Source: Christian Bertrand/Shutterstock.com
Last month, Times Higher Education published an article entitled “Humanities: why the study of human culture still matters”, in which Sarah Churchwell (@sarahchurchwell), professor of American literature and public understanding of the humanities at the University of East Anglia, defended the importance of humanities scholarship.
“The politicians and corporations telling us that the humanities do not matter are, by no coincidence, the same people who think of us only as workers and consumers, not as citizens or individuals, and who strip away our human rights, one by one,” she wrote.
“If we agree that the humanities do not matter, or fail to challenge this assessment, we are colluding in the very practices that reduce our humanity, that impinge upon all the other ways in which we can enrich our lives, our abilities to express our creative individuality.”
The article, which at the time of writing has been viewed online almost 8,000 times, received a largely enthusiastic welcome on the web, particularly from our followers on Twitter (@timeshighered).
Alex Preston (@ahmpreston), lecturer in creative writing at the University of Kent, described it as a “brilliant, urgent and angry piece”. “Bravo!” tweeted Lyndsey Stonebridge (@LyndseyStonebri), professor of literature and critical theory at the University of East Anglia. “A wonderful and timely article,” added Krystina Osborne, a PhD student at Liverpool John Moores University.
Adam Sowards (@AdamMSowards), an associate professor of history at the University of Idaho in Moscow, said that it was “always nice to read” defences of academic disciplines. “That they are necessary frustrates,” he added.
A number of tweeters said the article was a welcome riposte to Nicky Morgan (@NickyMorgan01), secretary of state for education. In a speech at the 10 November launch of the Your Life campaign (which aims to boost the number of teenagers studying maths and physics), Ms Morgan appeared to advise youngsters not to study arts and humanities subjects if they wanted to secure good jobs.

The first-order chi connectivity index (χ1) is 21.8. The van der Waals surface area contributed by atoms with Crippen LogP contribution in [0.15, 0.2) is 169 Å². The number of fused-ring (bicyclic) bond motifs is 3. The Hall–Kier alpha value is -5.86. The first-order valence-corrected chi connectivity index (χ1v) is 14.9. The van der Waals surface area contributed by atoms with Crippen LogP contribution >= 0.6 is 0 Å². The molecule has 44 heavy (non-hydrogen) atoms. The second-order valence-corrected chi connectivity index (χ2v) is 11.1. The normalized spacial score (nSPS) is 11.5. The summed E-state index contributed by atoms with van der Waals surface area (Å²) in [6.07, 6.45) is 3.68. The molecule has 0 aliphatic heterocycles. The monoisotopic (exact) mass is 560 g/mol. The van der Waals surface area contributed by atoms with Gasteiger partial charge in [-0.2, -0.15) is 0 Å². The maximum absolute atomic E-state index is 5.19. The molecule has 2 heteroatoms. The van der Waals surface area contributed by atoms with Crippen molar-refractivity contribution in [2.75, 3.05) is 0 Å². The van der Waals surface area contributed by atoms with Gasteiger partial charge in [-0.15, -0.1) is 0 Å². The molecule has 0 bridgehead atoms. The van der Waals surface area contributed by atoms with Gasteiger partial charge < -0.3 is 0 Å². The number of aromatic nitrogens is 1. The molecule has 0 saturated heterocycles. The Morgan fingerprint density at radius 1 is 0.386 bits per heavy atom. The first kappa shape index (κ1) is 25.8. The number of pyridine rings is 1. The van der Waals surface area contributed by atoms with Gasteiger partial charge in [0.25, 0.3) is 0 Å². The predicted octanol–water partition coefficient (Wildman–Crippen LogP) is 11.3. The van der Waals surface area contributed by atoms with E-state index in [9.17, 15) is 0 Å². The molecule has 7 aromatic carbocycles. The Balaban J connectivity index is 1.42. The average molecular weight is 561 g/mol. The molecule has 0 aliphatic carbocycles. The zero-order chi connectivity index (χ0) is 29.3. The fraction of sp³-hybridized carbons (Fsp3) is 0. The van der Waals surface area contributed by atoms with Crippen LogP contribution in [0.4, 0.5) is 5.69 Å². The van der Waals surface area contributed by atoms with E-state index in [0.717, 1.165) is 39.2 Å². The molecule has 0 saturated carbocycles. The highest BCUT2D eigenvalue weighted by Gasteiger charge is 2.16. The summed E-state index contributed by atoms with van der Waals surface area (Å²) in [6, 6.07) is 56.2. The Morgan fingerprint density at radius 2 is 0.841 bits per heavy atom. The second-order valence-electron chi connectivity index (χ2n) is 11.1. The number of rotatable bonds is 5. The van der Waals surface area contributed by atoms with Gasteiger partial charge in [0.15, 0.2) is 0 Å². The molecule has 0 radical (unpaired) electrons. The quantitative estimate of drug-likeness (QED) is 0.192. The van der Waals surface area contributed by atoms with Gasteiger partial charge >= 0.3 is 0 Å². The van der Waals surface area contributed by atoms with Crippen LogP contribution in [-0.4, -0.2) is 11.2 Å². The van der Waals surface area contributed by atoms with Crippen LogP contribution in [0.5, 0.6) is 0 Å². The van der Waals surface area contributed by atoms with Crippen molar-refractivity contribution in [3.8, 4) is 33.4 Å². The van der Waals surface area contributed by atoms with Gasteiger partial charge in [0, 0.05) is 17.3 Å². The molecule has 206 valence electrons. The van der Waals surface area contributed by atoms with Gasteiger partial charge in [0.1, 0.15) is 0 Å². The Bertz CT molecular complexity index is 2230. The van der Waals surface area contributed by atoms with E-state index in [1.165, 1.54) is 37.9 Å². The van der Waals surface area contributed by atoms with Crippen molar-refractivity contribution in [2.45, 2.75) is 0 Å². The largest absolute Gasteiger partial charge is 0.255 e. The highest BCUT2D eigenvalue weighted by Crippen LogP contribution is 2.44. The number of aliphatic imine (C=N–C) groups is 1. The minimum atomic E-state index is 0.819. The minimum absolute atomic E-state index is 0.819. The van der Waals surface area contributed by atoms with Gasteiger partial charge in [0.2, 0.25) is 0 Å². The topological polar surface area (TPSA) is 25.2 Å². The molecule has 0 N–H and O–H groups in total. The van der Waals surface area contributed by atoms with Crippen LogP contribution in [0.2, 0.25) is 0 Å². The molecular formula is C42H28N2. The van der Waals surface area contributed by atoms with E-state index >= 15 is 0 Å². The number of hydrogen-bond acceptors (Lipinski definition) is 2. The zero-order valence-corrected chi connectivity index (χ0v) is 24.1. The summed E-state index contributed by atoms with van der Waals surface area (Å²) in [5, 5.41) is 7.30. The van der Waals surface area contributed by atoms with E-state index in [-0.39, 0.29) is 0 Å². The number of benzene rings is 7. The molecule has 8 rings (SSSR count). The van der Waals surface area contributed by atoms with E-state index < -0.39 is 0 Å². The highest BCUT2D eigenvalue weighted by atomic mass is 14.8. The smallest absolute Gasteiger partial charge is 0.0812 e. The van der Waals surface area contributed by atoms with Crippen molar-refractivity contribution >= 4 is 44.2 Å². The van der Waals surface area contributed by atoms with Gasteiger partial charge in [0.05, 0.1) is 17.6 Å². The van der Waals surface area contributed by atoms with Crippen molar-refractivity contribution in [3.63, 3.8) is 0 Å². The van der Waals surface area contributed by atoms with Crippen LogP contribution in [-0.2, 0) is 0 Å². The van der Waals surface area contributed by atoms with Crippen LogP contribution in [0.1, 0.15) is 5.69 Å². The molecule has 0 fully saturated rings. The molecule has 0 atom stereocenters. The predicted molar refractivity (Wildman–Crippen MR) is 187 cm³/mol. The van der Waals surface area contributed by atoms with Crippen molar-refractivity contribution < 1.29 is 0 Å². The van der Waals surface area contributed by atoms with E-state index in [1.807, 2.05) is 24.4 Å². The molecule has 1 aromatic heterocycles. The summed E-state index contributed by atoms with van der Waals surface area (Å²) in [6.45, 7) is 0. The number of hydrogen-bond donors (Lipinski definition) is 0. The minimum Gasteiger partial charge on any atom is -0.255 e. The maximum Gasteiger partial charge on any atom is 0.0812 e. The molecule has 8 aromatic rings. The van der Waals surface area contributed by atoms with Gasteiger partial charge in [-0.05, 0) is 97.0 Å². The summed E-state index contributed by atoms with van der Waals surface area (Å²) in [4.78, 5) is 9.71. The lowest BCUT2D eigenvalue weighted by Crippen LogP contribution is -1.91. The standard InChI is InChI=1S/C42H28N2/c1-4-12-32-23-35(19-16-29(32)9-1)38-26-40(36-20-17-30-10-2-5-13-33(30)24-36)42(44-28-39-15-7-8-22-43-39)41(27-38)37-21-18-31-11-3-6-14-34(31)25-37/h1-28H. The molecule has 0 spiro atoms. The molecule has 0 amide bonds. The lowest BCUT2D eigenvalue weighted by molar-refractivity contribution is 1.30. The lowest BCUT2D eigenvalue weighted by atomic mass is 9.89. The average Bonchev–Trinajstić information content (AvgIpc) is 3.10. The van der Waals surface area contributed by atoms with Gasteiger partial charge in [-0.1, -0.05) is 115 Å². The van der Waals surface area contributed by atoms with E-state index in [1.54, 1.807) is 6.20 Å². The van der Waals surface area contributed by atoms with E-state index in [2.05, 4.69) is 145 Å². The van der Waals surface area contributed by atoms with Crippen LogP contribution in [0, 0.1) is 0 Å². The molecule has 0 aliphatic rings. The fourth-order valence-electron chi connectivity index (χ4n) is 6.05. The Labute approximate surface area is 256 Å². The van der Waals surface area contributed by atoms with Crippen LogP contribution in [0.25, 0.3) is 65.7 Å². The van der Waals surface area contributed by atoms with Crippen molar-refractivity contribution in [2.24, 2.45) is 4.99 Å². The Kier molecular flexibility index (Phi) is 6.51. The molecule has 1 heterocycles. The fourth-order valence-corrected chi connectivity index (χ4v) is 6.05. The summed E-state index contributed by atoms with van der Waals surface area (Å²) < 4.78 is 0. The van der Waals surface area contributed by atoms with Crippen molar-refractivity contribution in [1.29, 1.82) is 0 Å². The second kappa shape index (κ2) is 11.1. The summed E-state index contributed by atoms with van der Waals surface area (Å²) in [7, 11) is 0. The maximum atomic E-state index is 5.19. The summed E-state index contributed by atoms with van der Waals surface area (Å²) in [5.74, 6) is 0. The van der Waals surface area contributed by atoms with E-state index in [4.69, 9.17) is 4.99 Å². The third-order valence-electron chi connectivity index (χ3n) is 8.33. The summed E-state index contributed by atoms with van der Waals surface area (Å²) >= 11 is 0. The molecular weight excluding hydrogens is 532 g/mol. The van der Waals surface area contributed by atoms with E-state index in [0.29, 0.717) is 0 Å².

“A decade ago,” the minister said, young people were told that if they “didn’t know what [they] wanted to do…then the arts and humanities were what you chose, because they were useful for all kinds of jobs. Of course now we know that couldn’t be further from the truth, that the subjects that keep young people’s options open and unlock doors to all sorts of careers are the STEM subjects.”
“Another strong robust [response] to @NickyMorgan01’s daft speech,” said “traveling horn player” Anneke Scott (@AnnekeScott) of Professor Churchwell’s article. “Nicky Morgan, and [chancellor George] Osborne and [prime minister David] Cameron all did humanities. Their career choices clearly limited by it,” tweeted Professor Churchwell herself.
Lucy Gill (@LucyGill09), communications assistant at Coventry University Students’ Union, was less subtle. “Spin on THIS, Nicky Morgan,” she tweeted, with a link to Professor Churchwell’s article.
However, Chris Bertram (@crookedfootball), professor of social and political philosophy at the University of Bristol, disagreed with the position expressed in the article as he saw it. “Sarah Churchwell seems to think we need Latin in order to defend our rights,” he tweeted. “Thank goodness she’s wrong about that.”
Send links to topical, insightful and quirky online comment by and about academics to firstname.lastname@example.org